Thinking Technology


Area Schools E-volve With Digital Makeover in the Classrooms

Scott McLeod has an online blog titled “dangerously irrelevant,” which is his take on American education. McLeod — an associate professor and coordinator of the Educational Administration Program at Iowa State University — charges that most schools in the United States serve their students poorly when it comes to technology and the tools needed for a 21st-century job.

To change that, McLeod gives workshops to school administrators around the country urging them to provide students with a digital education, which includes not only computers, laptops and Internet access, but a virtual wonderland of high-tech gadgetry that is making today’s classrooms virtually unrecognizable from the ones most parents remember. Move over chalkboards — today, there’s the electronic whiteboard, an interactive computer-based system that includes a large touch-sensitive screen and projector linked to a computer. Speaking of computers, both Macs and PCs are becoming the 21st-century version of pen and paper for even the youngest students.

Last year, the National School Boards Association called McLeod one of the voices shaping the future of education. If McLeod were grading your child’s school, would it get a passing grade? And what are the standards for an “F” or “A+” when it comes to high-tech honors?

Asked for examples of states that are doing a decent job with educational technology, McLeod said that Virginia was somewhat ahead of the rest of the country. However, he pointed to West Virginia and other states taking part in an initiative called the Partnership for 21st Century Skills as providing ideal models for schools throughout the country.

As part of that partnership, West Virginia’s educational technology plan calls for incorporating teaching computers, large-screen televisions and interactive whiteboards in half of all its classrooms by the 2009-10 school year, along with adding digital cameras, electronic responder devices and digital music players. The plan also requires that almost every school have an Internet Web page by 2010 and that 99 percent of the state’s elementary schools employ Internet-based instruction and software by then.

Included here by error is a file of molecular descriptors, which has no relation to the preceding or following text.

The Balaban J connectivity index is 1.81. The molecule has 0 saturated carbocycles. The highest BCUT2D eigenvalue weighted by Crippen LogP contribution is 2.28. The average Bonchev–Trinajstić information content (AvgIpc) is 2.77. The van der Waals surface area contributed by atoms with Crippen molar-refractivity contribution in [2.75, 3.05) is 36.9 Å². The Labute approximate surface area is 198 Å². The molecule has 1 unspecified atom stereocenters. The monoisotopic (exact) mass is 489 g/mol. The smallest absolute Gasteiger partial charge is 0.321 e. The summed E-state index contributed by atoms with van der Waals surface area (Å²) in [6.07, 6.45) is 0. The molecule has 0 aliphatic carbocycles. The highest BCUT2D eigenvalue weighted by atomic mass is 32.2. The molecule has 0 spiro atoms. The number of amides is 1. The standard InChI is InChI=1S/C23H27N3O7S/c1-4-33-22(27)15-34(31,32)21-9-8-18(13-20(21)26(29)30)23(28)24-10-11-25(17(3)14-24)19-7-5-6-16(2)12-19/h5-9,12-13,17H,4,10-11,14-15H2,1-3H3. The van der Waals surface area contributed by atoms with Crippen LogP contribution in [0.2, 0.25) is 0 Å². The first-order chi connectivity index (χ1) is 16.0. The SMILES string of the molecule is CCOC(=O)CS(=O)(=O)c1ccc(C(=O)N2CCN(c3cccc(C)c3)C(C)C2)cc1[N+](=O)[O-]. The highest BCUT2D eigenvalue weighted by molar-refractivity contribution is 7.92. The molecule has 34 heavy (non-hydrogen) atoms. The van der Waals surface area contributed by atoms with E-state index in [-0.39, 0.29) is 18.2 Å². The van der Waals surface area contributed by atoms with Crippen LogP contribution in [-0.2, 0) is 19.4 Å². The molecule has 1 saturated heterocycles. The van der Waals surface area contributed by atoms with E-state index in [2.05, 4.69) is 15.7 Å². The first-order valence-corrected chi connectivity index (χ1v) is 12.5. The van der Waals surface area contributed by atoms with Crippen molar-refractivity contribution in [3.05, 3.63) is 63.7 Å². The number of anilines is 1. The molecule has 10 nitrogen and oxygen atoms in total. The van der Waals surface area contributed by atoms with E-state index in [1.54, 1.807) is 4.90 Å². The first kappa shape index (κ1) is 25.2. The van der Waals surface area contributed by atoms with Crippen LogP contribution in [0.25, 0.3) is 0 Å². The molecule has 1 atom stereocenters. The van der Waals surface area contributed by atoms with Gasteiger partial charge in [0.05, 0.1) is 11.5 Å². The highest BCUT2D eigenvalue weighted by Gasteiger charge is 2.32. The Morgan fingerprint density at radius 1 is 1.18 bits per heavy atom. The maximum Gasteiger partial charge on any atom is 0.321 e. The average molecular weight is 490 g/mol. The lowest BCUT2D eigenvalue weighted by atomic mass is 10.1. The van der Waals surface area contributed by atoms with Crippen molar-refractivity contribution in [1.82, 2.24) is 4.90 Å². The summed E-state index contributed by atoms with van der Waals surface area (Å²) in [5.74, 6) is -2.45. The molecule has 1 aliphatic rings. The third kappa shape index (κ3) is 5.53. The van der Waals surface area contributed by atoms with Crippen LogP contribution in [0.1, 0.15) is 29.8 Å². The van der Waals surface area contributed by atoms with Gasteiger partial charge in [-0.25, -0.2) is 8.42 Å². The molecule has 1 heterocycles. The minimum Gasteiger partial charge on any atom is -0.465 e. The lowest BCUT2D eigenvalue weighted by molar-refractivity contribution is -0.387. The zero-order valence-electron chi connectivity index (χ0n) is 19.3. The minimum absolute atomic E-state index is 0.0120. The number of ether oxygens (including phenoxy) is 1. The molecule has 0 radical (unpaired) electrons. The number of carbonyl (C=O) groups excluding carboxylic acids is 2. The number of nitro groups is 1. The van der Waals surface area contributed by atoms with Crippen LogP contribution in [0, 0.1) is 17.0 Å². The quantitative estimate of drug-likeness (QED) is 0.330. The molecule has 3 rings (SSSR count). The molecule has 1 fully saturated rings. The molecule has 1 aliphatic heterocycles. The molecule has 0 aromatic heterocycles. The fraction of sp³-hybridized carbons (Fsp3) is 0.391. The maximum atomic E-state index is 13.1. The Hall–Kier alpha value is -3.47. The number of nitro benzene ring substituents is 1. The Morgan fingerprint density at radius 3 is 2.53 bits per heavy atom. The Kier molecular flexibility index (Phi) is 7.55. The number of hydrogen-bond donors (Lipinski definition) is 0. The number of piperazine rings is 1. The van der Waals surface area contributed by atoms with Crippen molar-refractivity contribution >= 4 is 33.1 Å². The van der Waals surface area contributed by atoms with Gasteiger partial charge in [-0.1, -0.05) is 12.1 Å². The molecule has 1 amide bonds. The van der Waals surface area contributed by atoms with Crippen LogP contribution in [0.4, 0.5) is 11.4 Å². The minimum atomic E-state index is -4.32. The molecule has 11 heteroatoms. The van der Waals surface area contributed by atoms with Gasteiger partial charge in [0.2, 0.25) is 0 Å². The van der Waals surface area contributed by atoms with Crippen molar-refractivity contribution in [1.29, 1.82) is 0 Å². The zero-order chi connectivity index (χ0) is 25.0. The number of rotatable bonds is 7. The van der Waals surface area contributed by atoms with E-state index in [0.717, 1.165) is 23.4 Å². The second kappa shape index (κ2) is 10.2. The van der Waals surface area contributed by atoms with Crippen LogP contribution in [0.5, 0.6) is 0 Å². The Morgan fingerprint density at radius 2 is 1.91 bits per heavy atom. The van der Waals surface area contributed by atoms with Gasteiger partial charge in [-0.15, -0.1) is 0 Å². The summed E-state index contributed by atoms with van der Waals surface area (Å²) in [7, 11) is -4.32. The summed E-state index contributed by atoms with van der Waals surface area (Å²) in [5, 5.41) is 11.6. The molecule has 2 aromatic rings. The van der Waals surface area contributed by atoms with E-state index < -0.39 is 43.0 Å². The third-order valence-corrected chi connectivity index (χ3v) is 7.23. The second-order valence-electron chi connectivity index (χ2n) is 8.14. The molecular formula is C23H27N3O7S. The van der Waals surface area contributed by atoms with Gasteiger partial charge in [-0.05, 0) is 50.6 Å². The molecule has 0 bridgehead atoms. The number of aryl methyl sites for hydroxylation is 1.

According to McLeod, Washington area schools are “making progress,” but more strides need to be made. “At some point, we have to move in the direction of getting a computer in the hands of every kid 24-7,” he said. “Labs and mobile carts are OK — as are having a few computers in each classroom — but teaching and learning change entirely when every student has a computer every day.”

So to see which area schools are faring better than others in the technology department, The Washington Diplomat has put together this primer on e-learning that spotlights various public and private grade schools in Maryland, Virginia and the District.

Surprising Tech Surge in D.C. Public Schools In a little noticed development in the District, Mayor Adrian Fenty and his new school chief Michelle Rhee have brought on an information technology superstar, Vivek Kundra, to overhaul educational technology in the city’s ailing public schools. Kundra most recently served as Virginia Gov. Tim Kaine’s assistant secretary of commerce and technology. A former software executive and international technology consultant, Kundra led a Virginia trade delegation to India and brought back million in investments.

When Fenty made a pledge last November to put computers into every D.C. public school and fix the often-defunct school Web links, he put Kundra in charge as the system’s chief technology officer. So Kundra’s office promptly ferried 5,900 new computers into the District’s public schools. “I ran it like a military operation,” Kundra joked in an interview with The Washington Diplomat. But joking aside, the massive job was finished just two months later at the end of January 2008.

According to Shirley Bellamy, Rhee’s new acting director of educational technology, “we now have a teacher-dedicated Dell computer in each classroom and three to five computers per classroom in every school — Apple computers for kindergarten through grade eight and PCs for nine through 12.”